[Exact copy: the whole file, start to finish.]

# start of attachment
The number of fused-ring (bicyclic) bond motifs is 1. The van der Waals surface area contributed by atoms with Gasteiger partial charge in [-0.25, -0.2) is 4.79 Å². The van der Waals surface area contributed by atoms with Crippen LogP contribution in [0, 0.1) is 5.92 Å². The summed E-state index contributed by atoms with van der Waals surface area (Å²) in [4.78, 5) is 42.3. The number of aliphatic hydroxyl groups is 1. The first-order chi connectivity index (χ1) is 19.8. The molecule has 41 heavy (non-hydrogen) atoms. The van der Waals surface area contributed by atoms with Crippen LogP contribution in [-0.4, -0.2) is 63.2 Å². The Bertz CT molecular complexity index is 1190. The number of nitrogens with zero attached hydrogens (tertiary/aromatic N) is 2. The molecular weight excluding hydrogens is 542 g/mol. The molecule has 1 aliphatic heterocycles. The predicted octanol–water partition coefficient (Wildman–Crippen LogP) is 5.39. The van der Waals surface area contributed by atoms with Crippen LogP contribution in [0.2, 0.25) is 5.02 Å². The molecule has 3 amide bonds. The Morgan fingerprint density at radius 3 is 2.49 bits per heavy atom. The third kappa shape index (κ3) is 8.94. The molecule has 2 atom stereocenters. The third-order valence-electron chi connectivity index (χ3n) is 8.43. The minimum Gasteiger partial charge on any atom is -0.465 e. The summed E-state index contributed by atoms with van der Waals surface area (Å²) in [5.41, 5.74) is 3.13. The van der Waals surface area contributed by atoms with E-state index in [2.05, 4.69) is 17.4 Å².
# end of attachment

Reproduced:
The number of fused-ring (bicyclic) bond motifs is 1. The van der Waals surface area contributed by atoms with Gasteiger partial charge in [-0.25, -0.2) is 4.79 Å². The van der Waals surface area contributed by atoms with Crippen LogP contribution in [0, 0.1) is 5.92 Å². The summed E-state index contributed by atoms with van der Waals surface area (Å²) in [4.78, 5) is 42.3. The number of aliphatic hydroxyl groups is 1. The first-order chi connectivity index (χ1) is 19.8. The molecule has 41 heavy (non-hydrogen) atoms. The van der Waals surface area contributed by atoms with Crippen LogP contribution in [-0.4, -0.2) is 63.2 Å². The Bertz CT molecular complexity index is 1190. The number of nitrogens with zero attached hydrogens (tertiary/aromatic N) is 2. The molecular weight excluding hydrogens is 542 g/mol. The molecule has 1 aliphatic heterocycles. The predicted octanol–water partition coefficient (Wildman–Crippen LogP) is 5.39. The van der Waals surface area contributed by atoms with Crippen LogP contribution in [0.2, 0.25) is 5.02 Å². The molecule has 3 amide bonds. The Morgan fingerprint density at radius 3 is 2.49 bits per heavy atom. The third kappa shape index (κ3) is 8.94. The molecule has 2 atom stereocenters. The third-order valence-electron chi connectivity index (χ3n) is 8.43. The minimum Gasteiger partial charge on any atom is -0.465 e. The summed E-state index contributed by atoms with van der Waals surface area (Å²) in [5.41, 5.74) is 3.13. The van der Waals surface area contributed by atoms with E-state index in [2.05, 4.69) is 17.4 Å².